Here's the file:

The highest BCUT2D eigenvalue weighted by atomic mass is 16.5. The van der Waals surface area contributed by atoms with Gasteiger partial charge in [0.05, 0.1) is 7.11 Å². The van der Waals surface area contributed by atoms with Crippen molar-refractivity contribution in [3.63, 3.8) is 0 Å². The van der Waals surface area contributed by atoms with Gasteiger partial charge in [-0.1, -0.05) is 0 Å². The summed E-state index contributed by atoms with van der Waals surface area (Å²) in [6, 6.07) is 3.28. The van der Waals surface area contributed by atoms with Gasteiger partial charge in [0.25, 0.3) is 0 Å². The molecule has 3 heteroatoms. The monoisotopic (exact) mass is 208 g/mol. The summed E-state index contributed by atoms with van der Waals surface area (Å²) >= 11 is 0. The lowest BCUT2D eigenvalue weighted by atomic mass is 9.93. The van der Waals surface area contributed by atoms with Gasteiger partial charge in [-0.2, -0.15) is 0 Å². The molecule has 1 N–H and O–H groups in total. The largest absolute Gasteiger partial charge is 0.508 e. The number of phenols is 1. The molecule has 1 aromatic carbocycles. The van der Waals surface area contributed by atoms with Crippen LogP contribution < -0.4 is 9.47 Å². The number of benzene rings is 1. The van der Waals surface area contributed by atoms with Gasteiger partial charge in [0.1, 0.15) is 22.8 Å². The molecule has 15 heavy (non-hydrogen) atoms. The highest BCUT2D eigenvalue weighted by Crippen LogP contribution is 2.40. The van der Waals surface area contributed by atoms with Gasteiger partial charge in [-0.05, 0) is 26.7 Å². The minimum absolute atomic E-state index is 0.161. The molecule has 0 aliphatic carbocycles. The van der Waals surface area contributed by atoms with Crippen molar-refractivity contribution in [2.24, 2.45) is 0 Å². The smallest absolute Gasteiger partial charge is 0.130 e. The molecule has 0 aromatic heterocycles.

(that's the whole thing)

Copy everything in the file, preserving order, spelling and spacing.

The highest BCUT2D eigenvalue weighted by atomic mass is 16.5. The van der Waals surface area contributed by atoms with Gasteiger partial charge in [0.05, 0.1) is 7.11 Å². The van der Waals surface area contributed by atoms with Crippen molar-refractivity contribution in [3.63, 3.8) is 0 Å². The van der Waals surface area contributed by atoms with Gasteiger partial charge in [-0.1, -0.05) is 0 Å². The summed E-state index contributed by atoms with van der Waals surface area (Å²) in [6, 6.07) is 3.28. The van der Waals surface area contributed by atoms with Gasteiger partial charge in [0.25, 0.3) is 0 Å². The molecule has 3 heteroatoms. The monoisotopic (exact) mass is 208 g/mol. The summed E-state index contributed by atoms with van der Waals surface area (Å²) >= 11 is 0. The lowest BCUT2D eigenvalue weighted by atomic mass is 9.93. The van der Waals surface area contributed by atoms with Gasteiger partial charge in [-0.2, -0.15) is 0 Å². The molecule has 1 N–H and O–H groups in total. The largest absolute Gasteiger partial charge is 0.508 e. The number of phenols is 1. The molecule has 1 aromatic carbocycles. The van der Waals surface area contributed by atoms with Crippen LogP contribution < -0.4 is 9.47 Å². The number of benzene rings is 1. The van der Waals surface area contributed by atoms with Gasteiger partial charge in [0.1, 0.15) is 22.8 Å². The molecule has 15 heavy (non-hydrogen) atoms. The highest BCUT2D eigenvalue weighted by Crippen LogP contribution is 2.40. The van der Waals surface area contributed by atoms with Gasteiger partial charge in [-0.05, 0) is 26.7 Å². The minimum absolute atomic E-state index is 0.161. The molecule has 0 aliphatic carbocycles. The van der Waals surface area contributed by atoms with Crippen molar-refractivity contribution in [2.24, 2.45) is 0 Å². The smallest absolute Gasteiger partial charge is 0.130 e. The molecule has 0 aromatic heterocycles.